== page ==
Why is it always about you? By Sandy Hotchkiss : A book review!

Rating: 3.5⭐/5
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Written by a psychoanalyst who specialises in the interpersonal aspects of personality disorders, “Why is it always about you?” is a piece of non-fiction that talks about narcissism, its seven deadly traits and how to handle them. The book is very informative and enlightening as it talks about why and how narcissism occurs. The birth of narcissism occurs in early childhood and every child goes through a phase of narcissism where it views its personality fused with its primary caregiver. So, whatever virtues the caregiver posseses, the child assumes it to be its own. However, if correct parenting is not provided at this age, the child would carry this narcissim ahead as a part of its personality, which would be seemingly unhealthy. This comes with a lack of boundaries and respect for others.

Narcissists often engage in shame dumping or projection. They project unwanted parts of themselves onto others to get rid of the shame associated with it. So, when a narcissist projects their shame or guilt onto you, it becomes a part of you. Instead of them feeling humiliated, you are the one who deals with the shame. But if you react to the narcissist’s claims with aggression or impulsiveness, their action becomes yours. Because the act of aggression might not be something you usually do. It is something they push you to do. To deal with a narcissist, one must assume that they are a two year old and differentiate your own self from theirs, eventually distinguishing their shame from yours. If you confront them on their flaws, they might never admit because their unconscious shame is kept unconscious for a reason and if you try to tamper with it, it might only escalate the situation. Establishing boundaries with a narcissist is a good strategy, however, the narcissist might not handle this well and might even try to intrude into your life further. If you can cut them off your life, that would be the ideal solution. But if you cannot, keep them at a distance and try and find healthy relationships instead.

Some traits of a Narcissism include false entitlement, shamelessness, arrogance, grandiosity and omnipotence. The two aspects that I really liked reading about are ‘shamelessness’ and ‘bad boundaries’. Narcissists, having grown up with parents who do not counter their bad behaviour with assurance, develop a deep sense of outward shamelessness and inward shame sensitivity. So, when they are confronted with their bad behaviour, they often tend to blame it on others and do not take responsibility for their actions. Their tendency to feel extreme shame makes them overly sensitive. Narcissists are also really bad at respecting other people’s boundaries. Since they were never taught to appreciate their “self” and they were never really taught autonomy, they tend to control others around them. For them, boundaries of others are an extension of their own self. They think it is okay to intrude into other people’s lives without their permission and make decisions for them.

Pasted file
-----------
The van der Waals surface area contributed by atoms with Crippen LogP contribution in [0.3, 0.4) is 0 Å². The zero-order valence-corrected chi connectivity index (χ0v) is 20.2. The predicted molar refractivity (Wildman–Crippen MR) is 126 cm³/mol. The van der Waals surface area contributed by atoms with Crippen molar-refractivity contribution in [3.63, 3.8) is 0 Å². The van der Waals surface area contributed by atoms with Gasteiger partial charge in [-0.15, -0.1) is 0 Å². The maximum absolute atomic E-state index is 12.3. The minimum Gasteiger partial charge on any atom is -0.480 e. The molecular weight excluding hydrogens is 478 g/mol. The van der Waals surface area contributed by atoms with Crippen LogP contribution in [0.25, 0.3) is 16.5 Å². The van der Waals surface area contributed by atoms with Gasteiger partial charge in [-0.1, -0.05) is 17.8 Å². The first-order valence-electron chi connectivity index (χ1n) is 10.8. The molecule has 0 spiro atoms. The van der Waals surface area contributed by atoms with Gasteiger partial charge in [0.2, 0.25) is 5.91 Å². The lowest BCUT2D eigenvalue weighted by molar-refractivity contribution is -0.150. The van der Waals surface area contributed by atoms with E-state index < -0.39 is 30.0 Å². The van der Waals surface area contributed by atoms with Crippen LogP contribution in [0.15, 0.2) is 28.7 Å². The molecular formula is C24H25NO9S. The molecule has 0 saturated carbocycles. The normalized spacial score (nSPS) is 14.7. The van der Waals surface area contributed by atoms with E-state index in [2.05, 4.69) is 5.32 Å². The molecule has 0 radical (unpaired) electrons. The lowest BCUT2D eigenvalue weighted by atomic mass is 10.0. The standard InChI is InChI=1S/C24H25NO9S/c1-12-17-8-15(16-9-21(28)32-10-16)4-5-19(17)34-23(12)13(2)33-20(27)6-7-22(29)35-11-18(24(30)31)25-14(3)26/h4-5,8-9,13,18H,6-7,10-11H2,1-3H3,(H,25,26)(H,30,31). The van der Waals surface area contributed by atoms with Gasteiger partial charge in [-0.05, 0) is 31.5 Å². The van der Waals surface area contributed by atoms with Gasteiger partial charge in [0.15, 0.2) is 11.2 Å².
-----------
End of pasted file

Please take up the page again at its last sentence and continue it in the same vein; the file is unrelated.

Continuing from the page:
And many of these individuals never come to the attention of mental health professionals. They are often diagnosed with depression, anxiety or relationship difficulties because they are so shame-intolerant to recognise their narcissism that they tend to blame their flaws on others when they are in pain. Projecting is a significant aspect of narcissism. They cannot tolerate criticism and their hurt is often expressed as outrage and blame. People who grow up with narcissistic parents are often attracted to partners with similar traits. People who tolerate boundary violations are generally those who also do not have a strong sense of separate ‘Self’ because they have been trained to accept intrusions while growing up. Others are sensitised to such intrusions and they erect rigid boundaries to protect themselves. All of us must have come across a narcissist, atleast once in our lives. When it comes to love, narcissists do not appreciate separateness. For them, merging with their loved one is necessary and inevitable. They do not allow their partner to have their own thoughts, dreams or wishes. They claim their partner to be their own and erase all personal boundaries. Narcissists are often charismatic since their love is like a drug. They seek the ones that can pump them up or the ones who can be dragged down for their benefit.

At work, narcissists use inspirational rhetoric and lofty goals to inspire and motivate employees. They don’t care for their personal needs or wants. They make them work overtime and they exploit them endlessly. Narcissism inflates with age. The thinning hair, sagging flesh and aches and pains deflate their ego. They become very hard to handle as they constantly demean others to feel better about themselves. Narcissism is not particularly treatable because to benefit from psychotherapy, the narcissist has to accept that there is something defective about their self and that is something he or she cannot do. The author explains how narcissism is not just an individual pathology but it is the social phenomena that upholds its pillars and normalises it. The book talks about good parenting and busts various myths revolving around it. One of them that interested me was the sexual overstimulation of children. Exposing kids to sex at an early age is a form of emotional incest, the author argues. Such children are more prone to become sexually precocious or may masturbate in public as a way of expressing their blurred boundaries.

The book was very informative, however, some parts got really repetitive which slowed my reading and made me skim through. Otherwise, I recommend this book to everyone who has to deal with narcissists on a daily basis!

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